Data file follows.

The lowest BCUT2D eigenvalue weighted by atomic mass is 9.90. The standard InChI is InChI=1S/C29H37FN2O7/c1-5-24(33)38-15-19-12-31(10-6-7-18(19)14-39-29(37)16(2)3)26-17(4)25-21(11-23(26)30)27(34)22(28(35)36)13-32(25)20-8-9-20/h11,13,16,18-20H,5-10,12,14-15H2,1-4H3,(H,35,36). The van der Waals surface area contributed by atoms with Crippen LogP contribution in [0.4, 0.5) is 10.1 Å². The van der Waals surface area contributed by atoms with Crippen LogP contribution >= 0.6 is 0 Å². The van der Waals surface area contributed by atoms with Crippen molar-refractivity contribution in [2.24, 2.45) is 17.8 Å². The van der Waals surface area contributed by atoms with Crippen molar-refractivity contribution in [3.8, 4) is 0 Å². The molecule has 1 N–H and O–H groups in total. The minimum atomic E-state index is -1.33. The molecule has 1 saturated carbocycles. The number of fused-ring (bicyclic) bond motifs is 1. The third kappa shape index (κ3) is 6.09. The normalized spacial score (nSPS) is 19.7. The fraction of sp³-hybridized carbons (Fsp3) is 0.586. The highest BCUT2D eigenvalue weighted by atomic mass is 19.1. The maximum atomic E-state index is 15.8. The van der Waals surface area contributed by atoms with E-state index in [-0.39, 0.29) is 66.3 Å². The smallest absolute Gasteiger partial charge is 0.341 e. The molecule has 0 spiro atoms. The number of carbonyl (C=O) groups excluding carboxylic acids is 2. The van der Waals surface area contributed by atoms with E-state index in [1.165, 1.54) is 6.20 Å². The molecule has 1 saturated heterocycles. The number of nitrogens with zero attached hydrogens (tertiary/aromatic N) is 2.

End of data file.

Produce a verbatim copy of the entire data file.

The lowest BCUT2D eigenvalue weighted by atomic mass is 9.90. The standard InChI is InChI=1S/C29H37FN2O7/c1-5-24(33)38-15-19-12-31(10-6-7-18(19)14-39-29(37)16(2)3)26-17(4)25-21(11-23(26)30)27(34)22(28(35)36)13-32(25)20-8-9-20/h11,13,16,18-20H,5-10,12,14-15H2,1-4H3,(H,35,36). The van der Waals surface area contributed by atoms with Crippen LogP contribution in [0.4, 0.5) is 10.1 Å². The van der Waals surface area contributed by atoms with Crippen LogP contribution >= 0.6 is 0 Å². The van der Waals surface area contributed by atoms with Crippen molar-refractivity contribution in [2.24, 2.45) is 17.8 Å². The van der Waals surface area contributed by atoms with Crippen molar-refractivity contribution in [3.8, 4) is 0 Å². The molecule has 1 N–H and O–H groups in total. The minimum atomic E-state index is -1.33. The molecule has 1 saturated carbocycles. The number of fused-ring (bicyclic) bond motifs is 1. The third kappa shape index (κ3) is 6.09. The normalized spacial score (nSPS) is 19.7. The fraction of sp³-hybridized carbons (Fsp3) is 0.586. The highest BCUT2D eigenvalue weighted by atomic mass is 19.1. The maximum atomic E-state index is 15.8. The van der Waals surface area contributed by atoms with E-state index in [-0.39, 0.29) is 66.3 Å². The smallest absolute Gasteiger partial charge is 0.341 e. The molecule has 0 spiro atoms. The number of carbonyl (C=O) groups excluding carboxylic acids is 2. The van der Waals surface area contributed by atoms with E-state index in [1.165, 1.54) is 6.20 Å². The molecule has 1 saturated heterocycles. The number of nitrogens with zero attached hydrogens (tertiary/aromatic N) is 2.